Most typically, the user enters an operation, a carriage return, a new value, and another carriage return. The calculator then computes the results of applying that operation to the stored value and the new value. It stores that value and prints the result. The valid operations are add (plus sign, +), subtract (minus sign, -), multiply (star, *), and divide (slash, /).

For example, if the stored value were 1/2 and the user entered a plus sign, a carriage return, the value 2/3, and a carriage return, the calculator would add 1/2 and 2/3 (giving 7/6), remember the 7/6, and print the 7/6. If the user next entered a multiplication sign (a star) and 3, the calculator would multiply 7/6 by 3 (giving 7/2), remember the 7/2, and print the result.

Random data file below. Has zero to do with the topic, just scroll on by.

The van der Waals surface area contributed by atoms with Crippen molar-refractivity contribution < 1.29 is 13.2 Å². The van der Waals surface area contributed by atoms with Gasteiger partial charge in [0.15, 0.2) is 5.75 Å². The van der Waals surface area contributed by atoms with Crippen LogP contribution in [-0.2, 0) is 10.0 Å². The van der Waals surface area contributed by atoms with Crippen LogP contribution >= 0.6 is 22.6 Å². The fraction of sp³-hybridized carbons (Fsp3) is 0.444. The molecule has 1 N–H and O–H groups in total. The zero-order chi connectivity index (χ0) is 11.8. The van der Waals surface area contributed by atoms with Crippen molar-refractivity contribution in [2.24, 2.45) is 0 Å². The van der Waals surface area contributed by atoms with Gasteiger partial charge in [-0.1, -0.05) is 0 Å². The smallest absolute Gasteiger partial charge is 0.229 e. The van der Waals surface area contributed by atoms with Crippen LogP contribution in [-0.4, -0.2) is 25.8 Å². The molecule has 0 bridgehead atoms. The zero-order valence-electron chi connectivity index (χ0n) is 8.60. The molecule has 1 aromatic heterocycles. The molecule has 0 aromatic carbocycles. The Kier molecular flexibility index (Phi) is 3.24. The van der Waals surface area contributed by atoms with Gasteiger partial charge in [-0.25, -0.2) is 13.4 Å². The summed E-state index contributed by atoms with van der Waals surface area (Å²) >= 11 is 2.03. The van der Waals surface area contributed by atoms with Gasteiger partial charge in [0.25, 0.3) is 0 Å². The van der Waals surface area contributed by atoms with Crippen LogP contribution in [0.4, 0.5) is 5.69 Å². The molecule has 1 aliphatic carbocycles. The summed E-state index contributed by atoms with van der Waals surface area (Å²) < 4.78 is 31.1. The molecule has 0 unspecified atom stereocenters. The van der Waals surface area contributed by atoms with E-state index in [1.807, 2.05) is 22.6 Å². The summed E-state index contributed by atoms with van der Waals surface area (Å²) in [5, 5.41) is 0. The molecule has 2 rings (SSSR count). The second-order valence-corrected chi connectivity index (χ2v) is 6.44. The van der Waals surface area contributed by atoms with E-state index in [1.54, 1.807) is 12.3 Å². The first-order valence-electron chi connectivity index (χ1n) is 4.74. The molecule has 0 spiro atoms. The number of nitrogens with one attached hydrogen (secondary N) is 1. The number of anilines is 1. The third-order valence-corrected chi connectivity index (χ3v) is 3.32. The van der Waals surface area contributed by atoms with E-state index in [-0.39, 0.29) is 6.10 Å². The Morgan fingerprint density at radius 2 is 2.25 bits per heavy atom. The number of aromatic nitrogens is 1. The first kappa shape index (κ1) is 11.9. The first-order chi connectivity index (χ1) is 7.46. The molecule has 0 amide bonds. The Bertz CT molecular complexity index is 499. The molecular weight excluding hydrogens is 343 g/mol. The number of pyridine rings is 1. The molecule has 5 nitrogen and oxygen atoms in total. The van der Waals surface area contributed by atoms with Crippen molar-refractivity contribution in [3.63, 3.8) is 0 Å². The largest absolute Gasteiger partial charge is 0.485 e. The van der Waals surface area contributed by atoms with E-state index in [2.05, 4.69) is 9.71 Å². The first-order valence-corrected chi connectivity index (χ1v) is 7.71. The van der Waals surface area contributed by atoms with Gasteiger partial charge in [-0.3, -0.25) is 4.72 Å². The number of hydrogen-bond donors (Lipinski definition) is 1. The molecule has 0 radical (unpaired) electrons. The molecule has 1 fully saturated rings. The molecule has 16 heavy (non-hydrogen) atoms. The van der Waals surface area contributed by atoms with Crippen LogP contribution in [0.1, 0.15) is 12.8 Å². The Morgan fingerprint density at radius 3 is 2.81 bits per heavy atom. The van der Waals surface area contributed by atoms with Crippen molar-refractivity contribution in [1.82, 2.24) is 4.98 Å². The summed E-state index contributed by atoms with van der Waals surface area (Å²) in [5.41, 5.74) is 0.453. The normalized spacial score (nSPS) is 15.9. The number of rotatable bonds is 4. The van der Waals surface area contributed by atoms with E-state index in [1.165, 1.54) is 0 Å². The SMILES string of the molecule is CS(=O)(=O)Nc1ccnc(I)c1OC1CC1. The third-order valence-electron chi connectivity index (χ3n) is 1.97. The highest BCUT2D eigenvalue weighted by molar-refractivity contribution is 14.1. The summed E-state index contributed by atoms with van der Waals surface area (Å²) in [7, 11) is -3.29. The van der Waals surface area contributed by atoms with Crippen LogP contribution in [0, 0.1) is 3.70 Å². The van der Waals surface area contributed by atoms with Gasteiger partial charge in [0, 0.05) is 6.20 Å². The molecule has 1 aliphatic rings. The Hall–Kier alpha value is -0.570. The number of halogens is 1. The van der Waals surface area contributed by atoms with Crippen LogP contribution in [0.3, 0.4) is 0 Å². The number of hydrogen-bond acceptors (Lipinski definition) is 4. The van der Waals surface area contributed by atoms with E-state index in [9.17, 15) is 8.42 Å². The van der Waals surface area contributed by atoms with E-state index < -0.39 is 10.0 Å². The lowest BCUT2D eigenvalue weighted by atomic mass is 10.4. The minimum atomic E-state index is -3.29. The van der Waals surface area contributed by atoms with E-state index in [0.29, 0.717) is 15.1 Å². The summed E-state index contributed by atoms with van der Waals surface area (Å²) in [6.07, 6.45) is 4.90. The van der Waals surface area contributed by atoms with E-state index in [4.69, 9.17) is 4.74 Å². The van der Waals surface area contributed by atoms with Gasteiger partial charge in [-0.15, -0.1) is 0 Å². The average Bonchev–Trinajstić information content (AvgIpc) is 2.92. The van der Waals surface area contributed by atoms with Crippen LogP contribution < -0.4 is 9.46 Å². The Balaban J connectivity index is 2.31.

There are a few special cases to consider:

For example, here is a sample session with the calculator. I've used a greater-than sign for a prompt, but you can use anything you deem appropriate.

> =
> +
> 3/4
> - 
> 1/2
> c
> 2/3
> +
> 1/2
> /
> 7
> 2/6
> Q

Note that we always store fractions in simplified form.

Write a main class, FractionalCalculator, that implements the calculator described above.

Some Questions and Answers

These are some of the questions students have asked about the exam and my answers to those questions.

I note that in Problem 3, you print the first result as 0, rather than 0/1. Should we do the same?
Yes, that would be nice. If the fraction is in simplified form, the toString method need only check if the denominator is 1.